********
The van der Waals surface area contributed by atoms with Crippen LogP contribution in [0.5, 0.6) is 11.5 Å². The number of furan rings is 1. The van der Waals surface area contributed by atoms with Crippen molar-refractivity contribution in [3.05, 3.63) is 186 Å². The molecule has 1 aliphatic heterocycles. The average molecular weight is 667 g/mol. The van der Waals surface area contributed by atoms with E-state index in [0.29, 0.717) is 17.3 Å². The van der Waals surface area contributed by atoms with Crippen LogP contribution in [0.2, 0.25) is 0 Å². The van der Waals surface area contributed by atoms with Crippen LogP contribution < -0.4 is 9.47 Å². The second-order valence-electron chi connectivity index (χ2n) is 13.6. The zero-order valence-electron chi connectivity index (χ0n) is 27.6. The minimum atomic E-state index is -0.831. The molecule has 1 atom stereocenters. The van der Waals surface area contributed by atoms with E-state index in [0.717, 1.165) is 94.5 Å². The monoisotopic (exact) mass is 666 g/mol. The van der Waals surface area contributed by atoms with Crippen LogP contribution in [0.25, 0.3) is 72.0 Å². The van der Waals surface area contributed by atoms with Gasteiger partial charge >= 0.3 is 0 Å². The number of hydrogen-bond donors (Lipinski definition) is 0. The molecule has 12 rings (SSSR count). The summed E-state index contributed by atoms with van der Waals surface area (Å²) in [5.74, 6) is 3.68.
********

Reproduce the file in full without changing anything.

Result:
The van der Waals surface area contributed by atoms with Crippen LogP contribution in [0.5, 0.6) is 11.5 Å². The number of furan rings is 1. The van der Waals surface area contributed by atoms with Crippen molar-refractivity contribution in [3.05, 3.63) is 186 Å². The molecule has 1 aliphatic heterocycles. The average molecular weight is 667 g/mol. The van der Waals surface area contributed by atoms with E-state index in [0.29, 0.717) is 17.3 Å². The van der Waals surface area contributed by atoms with Crippen LogP contribution in [0.2, 0.25) is 0 Å². The van der Waals surface area contributed by atoms with Crippen LogP contribution < -0.4 is 9.47 Å². The second-order valence-electron chi connectivity index (χ2n) is 13.6. The zero-order valence-electron chi connectivity index (χ0n) is 27.6. The minimum atomic E-state index is -0.831. The molecule has 1 atom stereocenters. The van der Waals surface area contributed by atoms with E-state index in [0.717, 1.165) is 94.5 Å². The monoisotopic (exact) mass is 666 g/mol. The van der Waals surface area contributed by atoms with Crippen LogP contribution in [0.25, 0.3) is 72.0 Å². The van der Waals surface area contributed by atoms with Gasteiger partial charge >= 0.3 is 0 Å². The number of hydrogen-bond donors (Lipinski definition) is 0. The molecule has 12 rings (SSSR count). The summed E-state index contributed by atoms with van der Waals surface area (Å²) in [5.74, 6) is 3.68.